abandonment steps cont
Abandonment steps (cont.)
  • Carefully start giving this email address to your
    • Avoid the things that caused the original problems
  • Change items on the web and printed materials that have your old address
    • Be sure to encrypt addresses on the web
abandonment steps cont51
Abandonment steps (cont.)
  • When you’re ready…part 1…
    • IT will create an Outlook Public folder and give it your old email address
    • You need to review that folder occasionally for the good email remaining
    • Cautiously notify the senders of your new, preferred, address
abandonment steps cont52
Abandonment steps (cont.)
  • When you’re ready…part 2…
  • Once the Public Folder quits having value:
    • IT will disconnect the old email address
    • Any future mail to the old (bad) address will be bounced
additionally
Additionally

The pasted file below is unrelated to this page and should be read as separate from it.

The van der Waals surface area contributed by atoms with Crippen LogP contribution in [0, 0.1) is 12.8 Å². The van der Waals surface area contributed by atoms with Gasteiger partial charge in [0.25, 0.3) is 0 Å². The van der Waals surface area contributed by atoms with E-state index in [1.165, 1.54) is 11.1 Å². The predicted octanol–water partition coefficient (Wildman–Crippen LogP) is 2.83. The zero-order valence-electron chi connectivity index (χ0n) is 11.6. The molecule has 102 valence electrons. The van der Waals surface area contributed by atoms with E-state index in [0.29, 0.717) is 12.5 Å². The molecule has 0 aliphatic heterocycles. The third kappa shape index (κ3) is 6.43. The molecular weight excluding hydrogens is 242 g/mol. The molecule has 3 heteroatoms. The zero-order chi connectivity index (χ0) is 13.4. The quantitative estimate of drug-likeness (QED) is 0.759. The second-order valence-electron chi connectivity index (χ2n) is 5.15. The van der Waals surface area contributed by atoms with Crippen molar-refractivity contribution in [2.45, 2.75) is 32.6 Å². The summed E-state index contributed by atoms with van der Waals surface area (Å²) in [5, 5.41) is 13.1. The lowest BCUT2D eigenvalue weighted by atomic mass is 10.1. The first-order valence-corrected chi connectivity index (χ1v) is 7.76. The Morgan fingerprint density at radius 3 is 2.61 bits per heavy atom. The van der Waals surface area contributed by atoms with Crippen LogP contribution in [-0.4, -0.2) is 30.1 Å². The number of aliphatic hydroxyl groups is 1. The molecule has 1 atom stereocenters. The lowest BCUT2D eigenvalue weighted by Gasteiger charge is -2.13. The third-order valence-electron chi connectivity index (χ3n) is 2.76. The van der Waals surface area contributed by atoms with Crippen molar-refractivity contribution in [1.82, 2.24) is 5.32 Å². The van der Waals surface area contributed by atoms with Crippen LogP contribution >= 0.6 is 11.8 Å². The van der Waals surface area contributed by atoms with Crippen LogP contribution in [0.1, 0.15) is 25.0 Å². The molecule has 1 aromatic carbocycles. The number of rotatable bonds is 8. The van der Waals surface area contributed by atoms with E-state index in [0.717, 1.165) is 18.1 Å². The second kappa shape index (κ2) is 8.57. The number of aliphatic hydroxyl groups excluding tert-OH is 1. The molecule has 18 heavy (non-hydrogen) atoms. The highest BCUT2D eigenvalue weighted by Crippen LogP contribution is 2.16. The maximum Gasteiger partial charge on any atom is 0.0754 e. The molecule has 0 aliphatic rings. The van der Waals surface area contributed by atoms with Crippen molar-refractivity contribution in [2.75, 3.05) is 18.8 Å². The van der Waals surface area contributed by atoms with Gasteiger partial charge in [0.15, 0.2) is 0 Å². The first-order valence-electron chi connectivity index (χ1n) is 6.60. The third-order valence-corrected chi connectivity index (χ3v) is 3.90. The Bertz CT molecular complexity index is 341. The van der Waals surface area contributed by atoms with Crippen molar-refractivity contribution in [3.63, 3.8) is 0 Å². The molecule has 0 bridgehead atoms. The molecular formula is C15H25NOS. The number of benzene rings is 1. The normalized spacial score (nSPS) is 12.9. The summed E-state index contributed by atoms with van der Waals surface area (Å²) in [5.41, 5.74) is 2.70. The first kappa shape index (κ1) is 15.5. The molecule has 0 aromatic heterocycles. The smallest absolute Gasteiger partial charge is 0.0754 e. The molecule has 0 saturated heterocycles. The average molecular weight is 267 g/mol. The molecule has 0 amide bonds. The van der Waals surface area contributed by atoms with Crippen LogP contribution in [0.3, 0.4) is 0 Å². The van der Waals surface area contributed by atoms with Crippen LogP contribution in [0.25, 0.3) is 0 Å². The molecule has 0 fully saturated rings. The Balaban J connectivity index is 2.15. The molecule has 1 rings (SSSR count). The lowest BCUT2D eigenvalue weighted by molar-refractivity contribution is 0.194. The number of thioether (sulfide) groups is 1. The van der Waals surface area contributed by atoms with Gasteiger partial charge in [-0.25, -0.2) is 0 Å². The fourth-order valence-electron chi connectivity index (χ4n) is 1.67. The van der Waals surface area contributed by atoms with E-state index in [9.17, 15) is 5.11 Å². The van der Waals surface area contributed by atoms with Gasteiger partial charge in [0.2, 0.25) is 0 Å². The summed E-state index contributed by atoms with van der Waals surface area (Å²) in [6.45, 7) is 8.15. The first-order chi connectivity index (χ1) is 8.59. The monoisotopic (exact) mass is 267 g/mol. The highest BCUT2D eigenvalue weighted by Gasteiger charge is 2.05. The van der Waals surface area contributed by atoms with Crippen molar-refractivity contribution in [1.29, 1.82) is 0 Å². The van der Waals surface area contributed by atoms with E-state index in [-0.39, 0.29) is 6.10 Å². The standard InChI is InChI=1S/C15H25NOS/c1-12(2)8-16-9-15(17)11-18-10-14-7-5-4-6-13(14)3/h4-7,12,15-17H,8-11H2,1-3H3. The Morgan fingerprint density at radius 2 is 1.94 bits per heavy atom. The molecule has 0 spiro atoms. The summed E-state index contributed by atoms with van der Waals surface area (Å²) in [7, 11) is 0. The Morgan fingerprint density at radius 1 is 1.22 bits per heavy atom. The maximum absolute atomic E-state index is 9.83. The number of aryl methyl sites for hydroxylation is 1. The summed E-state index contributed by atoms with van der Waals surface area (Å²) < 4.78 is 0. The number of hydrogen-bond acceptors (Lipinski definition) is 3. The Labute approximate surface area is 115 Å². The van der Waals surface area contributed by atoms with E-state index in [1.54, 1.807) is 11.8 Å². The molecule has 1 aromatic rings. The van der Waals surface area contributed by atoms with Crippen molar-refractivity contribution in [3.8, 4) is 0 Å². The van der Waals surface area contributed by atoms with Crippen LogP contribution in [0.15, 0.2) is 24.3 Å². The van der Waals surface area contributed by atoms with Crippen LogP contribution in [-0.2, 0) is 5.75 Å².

• If you absolutely must give your email address in risky situations:
    • IT can create an alternate, “disposable,” alias
    • Use it whenever you don’t care about responses received
    • When/if that address is spammed, we can drop it and provide another
      • Or, alternatively, use the Public Folder concept, again
    • We can give you more than one “disposable”
while transitioning
While transitioning…
  • Please keep reporting spam and not spam
  • You, collectively, are our best source
handouts 13 14
Handouts 13 & 14
  • Possible friendly responses to your friends and family
what s the next action
What’s the next action?
  • Any “take-aways?”
  • Please record on your My Actions sheet
how are we doing

How are we doing?

Time?

Content?

Depth?

Value?